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General medicine
Lorcaserin in obesity: minimal benefits and ill-defined harms
  1. Igho J Onakpoya1,
  2. Jeffrey K Aronson2
  1. 1 Nuffield Department of Primary Care Health Sciences, University of Oxford, Oxford, UK
  2. 2 Centre for Evidence Based Medicine, University of Oxford, Oxford, UK
  1. Correspondence to Dr Igho J Onakpoya, Nuffield Department of Primary Care Health Sciences, University of Oxford, Oxford OX2 6GG, UK; igho.onakpoya{at}phc.ox.ac.uk

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A recent lorcaserin trial investigated ‘the long-term cardiovascular and metabolic safety and efficacy of lorcaserin’ in subjects at high cardiovascular risk. The large number of exclusions, the minimal weight reductions observed and the selective reporting of harms leave major uncertainties about lorcaserin’s benefit-harm profile

Lorcaserin has recently been hailed in news media as the new ‘holy grail’ in managing obesity. Is this true? Or are we being misled?

This claim is based on the results of a study of lorcaserin in 12 000 overweight or obese subjects with high cardiovascular risk profiles.1 The authors concluded that lorcaserin generated sustained weight loss without increased risks of major cardiovascular events. However, the benefits appear to have been exaggerated, and the harms downplayed or poorly reported.2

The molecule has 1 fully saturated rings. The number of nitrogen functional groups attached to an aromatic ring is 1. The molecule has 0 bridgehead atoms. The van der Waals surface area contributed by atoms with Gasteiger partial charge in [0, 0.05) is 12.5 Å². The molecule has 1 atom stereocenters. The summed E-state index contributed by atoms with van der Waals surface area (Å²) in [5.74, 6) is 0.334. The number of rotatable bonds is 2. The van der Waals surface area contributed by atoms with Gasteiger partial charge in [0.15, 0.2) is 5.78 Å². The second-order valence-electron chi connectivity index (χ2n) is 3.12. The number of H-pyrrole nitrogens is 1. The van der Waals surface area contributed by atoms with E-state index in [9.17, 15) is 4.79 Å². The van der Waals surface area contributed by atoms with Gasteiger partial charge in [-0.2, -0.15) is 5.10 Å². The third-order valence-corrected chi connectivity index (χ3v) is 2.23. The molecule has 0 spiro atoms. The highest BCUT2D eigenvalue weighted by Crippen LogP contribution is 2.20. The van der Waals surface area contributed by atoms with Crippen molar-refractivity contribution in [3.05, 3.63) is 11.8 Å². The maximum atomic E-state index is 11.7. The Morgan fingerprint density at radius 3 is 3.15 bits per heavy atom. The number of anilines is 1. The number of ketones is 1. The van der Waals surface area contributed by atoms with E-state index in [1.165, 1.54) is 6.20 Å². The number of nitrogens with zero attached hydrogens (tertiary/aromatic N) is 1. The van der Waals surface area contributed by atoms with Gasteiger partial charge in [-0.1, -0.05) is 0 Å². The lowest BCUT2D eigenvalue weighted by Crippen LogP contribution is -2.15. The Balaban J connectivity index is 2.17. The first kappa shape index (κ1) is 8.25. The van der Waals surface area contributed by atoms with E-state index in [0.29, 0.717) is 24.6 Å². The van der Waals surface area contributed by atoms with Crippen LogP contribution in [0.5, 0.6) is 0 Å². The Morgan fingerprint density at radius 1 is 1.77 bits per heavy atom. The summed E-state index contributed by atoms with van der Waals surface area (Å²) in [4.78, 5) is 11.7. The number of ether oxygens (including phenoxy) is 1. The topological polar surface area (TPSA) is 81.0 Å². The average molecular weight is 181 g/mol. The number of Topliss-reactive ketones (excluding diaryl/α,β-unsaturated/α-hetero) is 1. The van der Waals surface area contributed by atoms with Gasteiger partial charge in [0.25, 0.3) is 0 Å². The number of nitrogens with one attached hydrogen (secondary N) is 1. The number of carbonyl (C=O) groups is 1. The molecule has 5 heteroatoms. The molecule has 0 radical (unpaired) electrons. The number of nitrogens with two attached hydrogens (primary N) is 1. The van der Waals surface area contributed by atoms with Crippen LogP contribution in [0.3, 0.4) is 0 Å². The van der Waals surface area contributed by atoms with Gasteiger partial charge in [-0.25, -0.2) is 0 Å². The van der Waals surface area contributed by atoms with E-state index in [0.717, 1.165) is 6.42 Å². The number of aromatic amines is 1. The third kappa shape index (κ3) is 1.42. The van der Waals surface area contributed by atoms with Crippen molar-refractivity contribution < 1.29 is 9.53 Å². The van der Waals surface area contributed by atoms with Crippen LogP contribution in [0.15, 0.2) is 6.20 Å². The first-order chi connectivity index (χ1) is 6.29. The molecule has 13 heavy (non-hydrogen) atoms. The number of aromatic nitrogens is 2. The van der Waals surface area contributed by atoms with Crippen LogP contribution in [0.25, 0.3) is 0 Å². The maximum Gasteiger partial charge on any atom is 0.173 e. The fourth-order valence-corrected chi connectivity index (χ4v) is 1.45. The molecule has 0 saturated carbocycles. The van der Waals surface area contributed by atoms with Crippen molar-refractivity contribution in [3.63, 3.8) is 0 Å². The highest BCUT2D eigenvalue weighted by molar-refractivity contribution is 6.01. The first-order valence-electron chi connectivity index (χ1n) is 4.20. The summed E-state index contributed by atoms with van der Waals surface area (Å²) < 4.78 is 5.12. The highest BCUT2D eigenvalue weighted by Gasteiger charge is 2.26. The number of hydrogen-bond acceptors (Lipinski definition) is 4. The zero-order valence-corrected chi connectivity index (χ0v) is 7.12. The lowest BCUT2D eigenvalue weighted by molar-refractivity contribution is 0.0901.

Lorcaserin (Belviq) is a selective 5HT2C receptor agonist, developed for use as a weight-reducing agent. In 2012, it gained US marketing approval for obesity after initial hesitancy by the Food and Drug Administration (FDA), because of concerns about harms.3 Concerns about the risks of tumours, …

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Footnotes

  • Contributors IJO and JKA both contributed equally to the text.

  • Competing interests IJO and JKA are coauthors of a previously published systematic review and meta-analysis that assessed the benefits and harms of centrally acting antiobesity medicines. IJO holds grant funding from the NIHR School of Primary Care Research (NIHR Evidence Synthesis working group Project No 390).

  • Patient consent Not required.

  • Provenance and peer review Not commissioned; internally peer reviewed.

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